If using chicken breast, add this now & stir fry until opaque on all sides, mixing well with everything in the pan.
Add the peppers & stir fry everything for a couple of minutes to completely combine with the chicken & all the spices.
Add the chopped tomatoes & half a tin of cold water. Mix well & cook for a couple of minutes, until it is bubbling away nicely (avoid splashes though – turmeric stains worktops & this sauce is hotter than the surface of the sun!).
If you’re cooking chicken legs or thighs, you need to transfer the sauce to the casserole dish, pouring all over the chicken & ensuring they are completely covered in the sauce. Put the lid on & bake in the oven – chicken legs should need about 30 minutes, until the meat is tender & falling off the bone. To test if they are cooked through, insert a skewer into the thickest part & if the juices run clear, it’s cooked. If not, pop it back for another 10 minutes.
If you’re using chicken breast strips, take a piece out & cut it in half to check it’s cooked through (it should be white & opaque). That’s it, your curry is done! Cover with foil or a baking tray.
While the curry is resting or in the oven, cook some rice as per the instructions on the packet (maybe pop a couple of cardamom pods in the water) & make some flatbreads – I’ve been making some from a recipe my Mum gave me recently from a magazine. They take five minutes from start to finish, so you’ve got plenty of time to make them!
What you need:
8oz Self-Raising Flour (or 8oz Plain with 4 teaspoons of Baking Powder), plus a bit extra for rolling out
100ml cold Water
1 tablespoon Olive or Vegetable Oil, plus a little more for frying
2 cloves Garlic, finely chopped (optional)
What to do:
Clean out the skillet you just used – you’re going to fry these breads in it.
In a bowl or food processor, mix all the ingredients together to form a soft dough. Split into four equal sized balls & dust with a little flour.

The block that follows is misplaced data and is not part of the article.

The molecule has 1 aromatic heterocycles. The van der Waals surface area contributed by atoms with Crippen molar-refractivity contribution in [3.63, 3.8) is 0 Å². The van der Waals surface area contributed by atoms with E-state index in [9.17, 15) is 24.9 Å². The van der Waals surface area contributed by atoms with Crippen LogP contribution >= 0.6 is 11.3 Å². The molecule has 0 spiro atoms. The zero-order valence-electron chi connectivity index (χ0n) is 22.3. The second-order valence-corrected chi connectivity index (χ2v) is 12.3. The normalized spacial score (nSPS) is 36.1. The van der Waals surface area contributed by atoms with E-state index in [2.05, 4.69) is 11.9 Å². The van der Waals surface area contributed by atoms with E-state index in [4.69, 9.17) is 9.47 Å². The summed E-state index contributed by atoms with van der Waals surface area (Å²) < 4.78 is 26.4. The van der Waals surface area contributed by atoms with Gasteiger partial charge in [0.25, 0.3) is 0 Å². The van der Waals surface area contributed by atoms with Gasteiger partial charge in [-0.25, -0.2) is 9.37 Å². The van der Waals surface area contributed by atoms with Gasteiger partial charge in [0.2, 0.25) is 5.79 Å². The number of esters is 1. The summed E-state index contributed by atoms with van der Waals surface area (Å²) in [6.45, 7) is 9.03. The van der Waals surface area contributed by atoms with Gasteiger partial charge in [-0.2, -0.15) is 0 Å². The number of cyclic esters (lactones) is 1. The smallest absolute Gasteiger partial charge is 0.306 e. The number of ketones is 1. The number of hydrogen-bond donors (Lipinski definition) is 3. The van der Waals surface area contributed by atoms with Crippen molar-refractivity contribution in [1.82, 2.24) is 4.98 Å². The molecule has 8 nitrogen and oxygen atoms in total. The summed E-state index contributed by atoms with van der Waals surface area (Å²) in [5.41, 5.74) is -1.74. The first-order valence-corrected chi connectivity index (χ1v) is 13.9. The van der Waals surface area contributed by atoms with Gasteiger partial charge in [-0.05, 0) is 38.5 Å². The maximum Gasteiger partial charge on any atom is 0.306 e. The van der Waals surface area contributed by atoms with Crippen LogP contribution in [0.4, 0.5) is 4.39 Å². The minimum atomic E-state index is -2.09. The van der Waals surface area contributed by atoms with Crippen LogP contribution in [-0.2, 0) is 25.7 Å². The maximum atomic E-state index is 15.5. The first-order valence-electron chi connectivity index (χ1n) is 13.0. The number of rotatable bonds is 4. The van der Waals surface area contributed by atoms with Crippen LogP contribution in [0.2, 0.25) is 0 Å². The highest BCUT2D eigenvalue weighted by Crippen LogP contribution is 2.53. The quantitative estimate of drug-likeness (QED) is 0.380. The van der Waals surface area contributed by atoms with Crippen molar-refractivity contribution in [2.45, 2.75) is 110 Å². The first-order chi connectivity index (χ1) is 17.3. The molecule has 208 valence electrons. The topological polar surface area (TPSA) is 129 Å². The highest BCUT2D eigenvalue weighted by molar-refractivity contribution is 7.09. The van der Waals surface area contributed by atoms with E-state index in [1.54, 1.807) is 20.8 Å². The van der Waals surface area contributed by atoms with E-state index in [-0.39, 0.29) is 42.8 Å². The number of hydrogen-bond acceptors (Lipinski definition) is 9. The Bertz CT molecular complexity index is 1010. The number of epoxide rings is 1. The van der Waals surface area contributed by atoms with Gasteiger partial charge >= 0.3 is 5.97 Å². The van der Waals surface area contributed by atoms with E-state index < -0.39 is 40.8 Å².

Heat the skillet/frying pan & add a sprinkling of oil (you only need a little bit) – it needs to be quite hot.
Take each dough ball & roll it out in a little flour until very thin, shaping it into an oval shape as you do (mine are usually random shapes though, so it doesn’t really matter if you don’t).
Place two in the pan & cook for about 2-3 minutes each side, turning carefully so they don’t break up.
Once cooked, transfer to a cooling rack or chopping board until ready to serve. If you want them to stay soft, wrap individually in a bit of foil until you’re ready to serve. That way, you can chuck them back in the oven to warm up while you’re dishing up the curry & rice.
Serve straight from the casserole dish or skillet, with a dollop of cool Greek yoghurt mixed with a few finely chopped fresh mint leaves, along with the garlic flatbreads. The fresh ginger gives the curry plenty of kick, so I will warn you to have a glass of ice cold beer nearby (or milk).
Any leftovers make great lunch wraps the next day too – chop some salad up, add a little curry & a splodge of the yoghurt, then fold. No waste, plus you made your own bread in minutes to mop up that sauce!
Whether you’re studying hard or hardly studying, I hope you like Aisha’s Kick-Ass Curry as much as we do. Share with friends & add a little spice to your life! Stay hungry 😉 A x